More recent research, on the other hand, takes on the interpersonal dimension method targeting specific deficits related to the self (Zahavi, 2010). Technically, it refers to a dimension of self that is basically reflected by, or mediated through, the perspectives of others. In other words, it focuses on “the capacity to understand and adopt the evaluative perspectives of others on oneself,” and “to that extent, impairments on the level of interpersonal engagement will have ramifications for the subsequent development of various aspects of self” (Zahavi, 2010, p. 550). For example, as mentioned previously, when an individual with ASD shows impairments in recognizing others’ facial expressions (i.e., emotional states), he/she will not know how to respond appropriately to match the social situation, which may result in peer rejection (Bauminger et al., 2003). Repeated social failures are associated with emotional issues such as social anxiety or depression (Bauminger et al., 2003). This will definitely have a negative impact on the development of self in individuals with ASD.

The third approach is focused on the narrative dimension of self. Basically, according to the narrative approach, information about the self is collected via self narrative, from which we can synthesize “the diverse and heterogeneous aspects of life” and coordinate “different temporal dimensions,” as well as establish “a web of semantic relations that link past, present and future events into a meaningful whole”; the narrative self includes investment of others, just like “the story of any individual life is always interwoven with the stories of others” (Zahavi, 2010, p. 551). When this approach is used to explore the self in individuals with ASD, their own voice can be better heard.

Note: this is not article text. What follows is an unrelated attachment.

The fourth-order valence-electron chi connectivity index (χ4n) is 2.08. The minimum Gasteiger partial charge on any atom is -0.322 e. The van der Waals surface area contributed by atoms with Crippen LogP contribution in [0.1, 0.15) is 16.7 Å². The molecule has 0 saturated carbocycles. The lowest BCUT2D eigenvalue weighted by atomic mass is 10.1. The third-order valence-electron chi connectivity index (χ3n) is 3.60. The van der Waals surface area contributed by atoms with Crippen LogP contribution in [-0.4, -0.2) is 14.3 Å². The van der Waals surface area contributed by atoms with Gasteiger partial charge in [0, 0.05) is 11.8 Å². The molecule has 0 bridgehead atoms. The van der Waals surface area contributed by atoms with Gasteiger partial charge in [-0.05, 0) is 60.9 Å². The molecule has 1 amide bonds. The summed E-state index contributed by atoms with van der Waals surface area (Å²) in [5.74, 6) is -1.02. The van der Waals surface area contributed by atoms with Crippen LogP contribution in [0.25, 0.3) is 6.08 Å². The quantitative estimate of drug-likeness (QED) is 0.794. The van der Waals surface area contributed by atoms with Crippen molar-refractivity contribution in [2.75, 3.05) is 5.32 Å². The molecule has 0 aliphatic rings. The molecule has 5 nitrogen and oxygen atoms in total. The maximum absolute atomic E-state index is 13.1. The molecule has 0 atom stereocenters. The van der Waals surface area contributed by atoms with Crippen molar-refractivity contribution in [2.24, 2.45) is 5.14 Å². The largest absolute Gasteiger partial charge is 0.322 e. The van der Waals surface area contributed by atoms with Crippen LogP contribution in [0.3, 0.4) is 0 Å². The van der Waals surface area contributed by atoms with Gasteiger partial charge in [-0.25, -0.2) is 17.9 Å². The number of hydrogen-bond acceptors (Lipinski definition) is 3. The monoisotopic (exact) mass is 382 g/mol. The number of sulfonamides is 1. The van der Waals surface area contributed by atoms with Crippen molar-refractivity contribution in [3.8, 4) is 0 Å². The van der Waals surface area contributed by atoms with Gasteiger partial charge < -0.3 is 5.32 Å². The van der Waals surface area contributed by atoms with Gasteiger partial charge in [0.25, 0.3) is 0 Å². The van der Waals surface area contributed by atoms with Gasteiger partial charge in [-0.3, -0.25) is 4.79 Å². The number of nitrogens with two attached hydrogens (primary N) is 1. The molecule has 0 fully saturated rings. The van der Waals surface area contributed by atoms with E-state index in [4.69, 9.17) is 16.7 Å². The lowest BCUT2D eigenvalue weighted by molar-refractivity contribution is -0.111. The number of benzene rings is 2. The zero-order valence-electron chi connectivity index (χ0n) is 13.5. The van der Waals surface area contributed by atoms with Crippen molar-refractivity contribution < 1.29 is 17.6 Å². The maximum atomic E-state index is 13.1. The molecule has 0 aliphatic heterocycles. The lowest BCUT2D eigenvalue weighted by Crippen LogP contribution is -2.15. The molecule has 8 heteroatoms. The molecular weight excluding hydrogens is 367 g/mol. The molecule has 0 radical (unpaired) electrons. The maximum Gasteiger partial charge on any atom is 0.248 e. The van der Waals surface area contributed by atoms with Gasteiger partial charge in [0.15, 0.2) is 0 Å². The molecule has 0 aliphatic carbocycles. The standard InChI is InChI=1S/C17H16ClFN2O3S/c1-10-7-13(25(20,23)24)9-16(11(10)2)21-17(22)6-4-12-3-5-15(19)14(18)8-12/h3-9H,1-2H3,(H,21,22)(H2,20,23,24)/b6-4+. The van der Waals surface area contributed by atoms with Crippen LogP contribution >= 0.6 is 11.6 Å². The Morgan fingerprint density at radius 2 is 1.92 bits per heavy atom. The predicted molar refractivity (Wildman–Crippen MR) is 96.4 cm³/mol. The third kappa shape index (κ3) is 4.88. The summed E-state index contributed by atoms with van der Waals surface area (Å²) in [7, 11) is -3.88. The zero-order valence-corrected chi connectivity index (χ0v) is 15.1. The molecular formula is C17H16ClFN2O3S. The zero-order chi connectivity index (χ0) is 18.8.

In summary, the three dimensions are approaches that can be used to analyze various aspects of the self-system in individuals with ASD from a philosophical perspective. They are interrelated, and individuals with ASD can have selective impairment. The following section provides a brief review of existing literature exploring various aspects of the self involving individuals with ASD using the above three approaches.

Experiential Dimension Approach

Capps et al. (1995) conducted the first comparative study examining the relationships between perceived self-competence (i.e., self-perception of personal worth and efficacy), cognitive ability, understanding of emotional states, and parent report of social adaptation in 18 preadolescents and adolescents with high-functioning autism (HFA) and 20 comparison peers. The participants were asked to complete the Perceived Competence Scale for Children (SPPC, Harter, 1985) and to identify the four emotional states presented to them. In addition, parents of children with HFA were asked to complete the Vineland Adaptive Behavior Scales (Sparrow and Cicchetti, 1989) to find out their children’s social and adaptive competencies in the following four domains: communication, daily living skills, socialization, and motor skills.